Belfast Telegraph

UK Website Of The Year

Home Sport Football

Steven Davis indifferent to Northern Ireland's controversial new home strip

Published 12/11/2015

Northern Ireland's Steven Davis is unconcerned about debates over the team's new home kit
Northern Ireland's Steven Davis is unconcerned about debates over the team's new home kit

Northern Ireland captain Steven Davis insists getting to Euro 2016 is more important than the shirt players will wear once they are there.

Many fans were left underwhelmed by the design of the country's new home kit last week, with some unimpressed by the blue sleeves and two-tone horizontal blue stripe joining the traditional green and white colouring.

A petition calling for the shirt to be scrapped has attracted more than 6,000 signatures but the Irish Football Association has reported record pre-sales, boosted by the side's qualification for next summer's finals.

A new away jersey followed on Thursday, predominantly white with a green stripe, and was welcomed with greater warmth.

But Davis, who will don the new home shirt for the first time against Latvia on Friday, believes there are bigger concerns for the squad.

"I don't think it's going to be top priority," he said.

"The kit is not really in the back of our minds to be honest. The main thing for the players is to make sure we're on that plane when it takes off for France."

Only injury could prevent the skipper from lining up in France next summer, but with some squad regulars set to miss out on the final 23-man party, Davis sees a competitive edge in the camp.

"These games are important in our preparation," he said.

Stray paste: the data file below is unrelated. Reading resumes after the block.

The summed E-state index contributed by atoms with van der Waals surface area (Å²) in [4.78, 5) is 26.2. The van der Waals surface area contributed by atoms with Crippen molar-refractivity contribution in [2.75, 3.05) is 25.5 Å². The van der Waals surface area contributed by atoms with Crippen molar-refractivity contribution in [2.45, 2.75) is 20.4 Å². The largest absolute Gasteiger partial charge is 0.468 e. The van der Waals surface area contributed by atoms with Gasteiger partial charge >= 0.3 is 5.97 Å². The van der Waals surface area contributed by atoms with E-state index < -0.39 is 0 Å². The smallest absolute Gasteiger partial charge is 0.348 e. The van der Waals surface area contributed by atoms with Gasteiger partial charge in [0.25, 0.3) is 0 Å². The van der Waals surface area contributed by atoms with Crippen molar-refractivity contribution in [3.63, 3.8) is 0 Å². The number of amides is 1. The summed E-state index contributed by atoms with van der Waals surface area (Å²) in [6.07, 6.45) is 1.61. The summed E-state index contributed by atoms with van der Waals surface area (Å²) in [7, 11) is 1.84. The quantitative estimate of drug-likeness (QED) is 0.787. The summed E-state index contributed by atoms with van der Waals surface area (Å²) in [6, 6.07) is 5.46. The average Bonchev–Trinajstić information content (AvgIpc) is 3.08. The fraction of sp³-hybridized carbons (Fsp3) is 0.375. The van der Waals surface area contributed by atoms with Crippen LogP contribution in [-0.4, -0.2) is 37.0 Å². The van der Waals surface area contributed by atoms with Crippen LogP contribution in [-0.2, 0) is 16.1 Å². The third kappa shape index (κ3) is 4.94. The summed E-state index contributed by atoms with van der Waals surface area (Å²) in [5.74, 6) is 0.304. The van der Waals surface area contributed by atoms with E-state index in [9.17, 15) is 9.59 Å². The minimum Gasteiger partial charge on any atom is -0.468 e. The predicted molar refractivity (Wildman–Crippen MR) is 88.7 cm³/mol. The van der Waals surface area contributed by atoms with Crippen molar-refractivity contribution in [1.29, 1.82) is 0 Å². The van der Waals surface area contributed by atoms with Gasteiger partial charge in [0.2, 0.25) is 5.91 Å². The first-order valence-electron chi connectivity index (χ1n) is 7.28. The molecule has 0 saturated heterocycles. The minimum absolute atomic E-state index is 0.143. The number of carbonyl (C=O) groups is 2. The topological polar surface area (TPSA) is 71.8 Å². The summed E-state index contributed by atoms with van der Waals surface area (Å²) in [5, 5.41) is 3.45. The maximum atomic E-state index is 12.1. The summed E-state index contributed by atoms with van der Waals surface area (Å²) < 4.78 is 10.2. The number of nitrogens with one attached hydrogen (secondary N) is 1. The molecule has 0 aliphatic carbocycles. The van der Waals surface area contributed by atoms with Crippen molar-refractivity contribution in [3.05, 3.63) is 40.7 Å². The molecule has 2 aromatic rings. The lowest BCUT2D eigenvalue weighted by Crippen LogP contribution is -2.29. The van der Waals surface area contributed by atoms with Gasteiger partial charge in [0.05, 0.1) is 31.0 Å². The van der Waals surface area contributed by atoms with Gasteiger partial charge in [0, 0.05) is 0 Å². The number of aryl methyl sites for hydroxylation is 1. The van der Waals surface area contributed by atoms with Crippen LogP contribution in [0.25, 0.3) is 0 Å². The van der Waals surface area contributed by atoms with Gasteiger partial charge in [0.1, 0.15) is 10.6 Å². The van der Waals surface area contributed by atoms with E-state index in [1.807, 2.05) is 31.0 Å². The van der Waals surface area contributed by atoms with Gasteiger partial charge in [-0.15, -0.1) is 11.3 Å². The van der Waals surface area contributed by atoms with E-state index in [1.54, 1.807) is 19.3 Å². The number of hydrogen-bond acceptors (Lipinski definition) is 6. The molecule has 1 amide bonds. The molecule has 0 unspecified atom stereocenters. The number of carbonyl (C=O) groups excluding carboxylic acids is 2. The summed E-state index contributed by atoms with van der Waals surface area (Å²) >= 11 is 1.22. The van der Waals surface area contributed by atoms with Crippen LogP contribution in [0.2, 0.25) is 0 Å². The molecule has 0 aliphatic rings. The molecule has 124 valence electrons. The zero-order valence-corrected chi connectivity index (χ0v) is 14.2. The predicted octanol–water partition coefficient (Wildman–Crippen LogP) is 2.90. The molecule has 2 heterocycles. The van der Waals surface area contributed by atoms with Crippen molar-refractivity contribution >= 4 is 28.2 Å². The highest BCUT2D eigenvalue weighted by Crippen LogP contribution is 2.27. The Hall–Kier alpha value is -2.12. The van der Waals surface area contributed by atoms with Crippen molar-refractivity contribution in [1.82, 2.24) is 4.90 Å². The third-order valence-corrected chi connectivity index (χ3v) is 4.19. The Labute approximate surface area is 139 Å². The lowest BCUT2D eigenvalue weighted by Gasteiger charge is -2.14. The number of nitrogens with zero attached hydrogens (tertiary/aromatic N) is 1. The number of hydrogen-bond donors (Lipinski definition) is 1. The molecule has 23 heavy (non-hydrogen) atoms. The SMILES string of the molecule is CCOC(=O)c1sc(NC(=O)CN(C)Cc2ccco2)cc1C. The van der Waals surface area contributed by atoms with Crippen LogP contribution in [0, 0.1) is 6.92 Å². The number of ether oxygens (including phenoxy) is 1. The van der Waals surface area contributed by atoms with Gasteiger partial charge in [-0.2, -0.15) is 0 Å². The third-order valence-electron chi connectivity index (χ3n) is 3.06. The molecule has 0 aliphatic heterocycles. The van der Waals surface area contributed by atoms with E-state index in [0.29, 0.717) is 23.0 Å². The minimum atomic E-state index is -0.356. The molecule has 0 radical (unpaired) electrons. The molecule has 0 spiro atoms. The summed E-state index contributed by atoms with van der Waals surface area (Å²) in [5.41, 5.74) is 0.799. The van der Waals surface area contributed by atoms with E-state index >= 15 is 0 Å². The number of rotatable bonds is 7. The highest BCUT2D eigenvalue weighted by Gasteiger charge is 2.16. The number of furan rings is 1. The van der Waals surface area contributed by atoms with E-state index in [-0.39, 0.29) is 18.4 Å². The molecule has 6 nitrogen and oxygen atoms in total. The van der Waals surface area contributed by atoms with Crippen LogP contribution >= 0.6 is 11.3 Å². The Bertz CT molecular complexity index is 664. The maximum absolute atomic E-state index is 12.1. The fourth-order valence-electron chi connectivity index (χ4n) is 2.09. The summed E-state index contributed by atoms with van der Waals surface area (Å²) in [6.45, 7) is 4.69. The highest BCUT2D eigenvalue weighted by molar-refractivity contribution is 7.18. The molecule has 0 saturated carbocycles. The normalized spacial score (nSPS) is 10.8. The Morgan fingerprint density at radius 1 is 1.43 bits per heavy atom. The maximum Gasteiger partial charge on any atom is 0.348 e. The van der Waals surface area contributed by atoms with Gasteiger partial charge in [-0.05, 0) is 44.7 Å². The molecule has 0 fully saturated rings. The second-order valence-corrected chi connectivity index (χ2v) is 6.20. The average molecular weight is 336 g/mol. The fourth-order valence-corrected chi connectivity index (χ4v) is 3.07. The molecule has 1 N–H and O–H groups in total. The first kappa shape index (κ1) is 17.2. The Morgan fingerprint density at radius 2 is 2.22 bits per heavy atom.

"We've talked many times before about momentum in football and we want to keep hitting the standards we set.

The Irish FA's previous deal with Adidas ended in 1990, heralding the introduction of a new Umbro kit (worn above by Iain Dowie), with a strange combination of green triangles and white lines. The blue away kit, which was along similar lines, was never worn by the senior team.
The Irish FA's previous deal with Adidas ended in 1990, heralding the introduction of a new Umbro kit (worn above by Iain Dowie), with a strange combination of green triangles and white lines. The blue away kit, which was along similar lines, was never worn by the senior team.
The quartered green and blue home version went down well with some.
The red and white quartered away kit wasn't a big hit and was only worn once - albeit in a win against Slovakia.
Blues sleeves are nothing new. The late '90s version, worn above by Keith Gillespie, was a bit of a monstrosity, though, and the away kit, which one grey sleeve and one red, was even worse.
Thankfully, this was only seen once, but fans remember it fondly as the team beat the Republic of Ireland in Dublin.
The retro shirt for the IFA's 125th anniversary was more popular, but the shade of green was very 'un-Northern Ireland like'.
Could the new home shirt top the rest as the worst?

"One thing that's definitely improved in the squad over the last campaign is the intensity in training, the competition for places getting stronger...that will continue to be the case because people are going to be desperate to go to the Euros."

Your Comments

COMMENT RULES: Comments that are judged to be defamatory, abusive or in bad taste are not acceptable and contributors who consistently fall below certain criteria will be permanently blacklisted. The moderator will not enter into debate with individual contributors and the moderator’s decision is final. It is Belfast Telegraph policy to close comments on court cases, tribunals and active legal investigations. We may also close comments on articles which are being targeted for abuse. Problems with commenting? customercare@belfasttelegraph.co.uk

Read More

From Belfast Telegraph